Epidemiology of erectile dysfunction

Ever since the ground-breaking work of Kinsey, the prevalence of erectile dysfunction has been a subject of debate. Although it is certain that many millions of men are affected by the condition, there is a surprising dearth of high-quality epidemiological data with which to quantify accurately the extent of the problem.

A figure of one man in ten has often been quoted as an estimate of the prevalence of erectile dysfunction, but the frequency and severity of the disorder vary markedly with age. Erectile dysfunction is uncommon in young men (with the exception of intermittent psychogenic problems), becomes more common in middle age, and is highly prevalent in men more than 60 years of age. Thus, to some extent, erectile dysfunction is a natural expression of aging, but one that men are increasingly less willing to accept without seeking treatment. As the world’s population ages over the next few decades (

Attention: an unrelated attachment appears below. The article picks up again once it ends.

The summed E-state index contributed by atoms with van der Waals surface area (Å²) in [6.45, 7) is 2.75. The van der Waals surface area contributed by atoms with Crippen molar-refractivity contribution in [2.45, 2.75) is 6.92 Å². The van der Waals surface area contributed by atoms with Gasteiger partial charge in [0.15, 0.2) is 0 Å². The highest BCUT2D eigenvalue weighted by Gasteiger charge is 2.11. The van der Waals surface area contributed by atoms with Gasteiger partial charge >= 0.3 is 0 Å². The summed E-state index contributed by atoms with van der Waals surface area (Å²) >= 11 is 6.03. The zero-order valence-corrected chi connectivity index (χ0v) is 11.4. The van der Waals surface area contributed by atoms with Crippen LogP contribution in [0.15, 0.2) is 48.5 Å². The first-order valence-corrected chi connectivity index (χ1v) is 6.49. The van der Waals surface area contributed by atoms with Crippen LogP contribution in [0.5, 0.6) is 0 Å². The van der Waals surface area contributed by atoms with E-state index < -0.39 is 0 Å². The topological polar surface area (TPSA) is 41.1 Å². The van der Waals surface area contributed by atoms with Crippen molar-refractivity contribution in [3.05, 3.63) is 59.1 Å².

Figure 35), the number of men who will suffer erectile dysfunction seems certain to rise.

One problem for epidemiologists trying to quantify the extent and impact of erectile dysfunction is the frequent unwillingness of men to discuss the problem frankly. The accuracy of almost all data in this disease area is therefore impaired by the reluctance of many, particularly older, men to respond to what they regard as overly personal questions. However, with the development of simple questionnaires which can be self-administered, and the gradual breakdown of social taboos surrounding the open discussion of sexual issues, it is possible to anticipate higher-quality information in the future.

At this time, however, the best data available concerning the prevalence of erectile dysfunction are derived from the Massachusetts Male Aging Study (

Figure 36).

The findings of this study may be summarized as follows. A total of 1290 men aged 40–70 years were included in the study; erectile dysfunction was very common, with 52% of men reporting some degree of erectile dysfunction—mild in 17.1%, moderate in 25.2% and complete in 9.6%. Complete erectile dysfunction was reported by 5% of men at 40 years of age, rising to 15% at age 70 years. Loss of firm erections is often extremely bothersome to men.

Figure 37 demonstrates the degree of worry, the loss of confidence, the negative feelings and the depression that can result.

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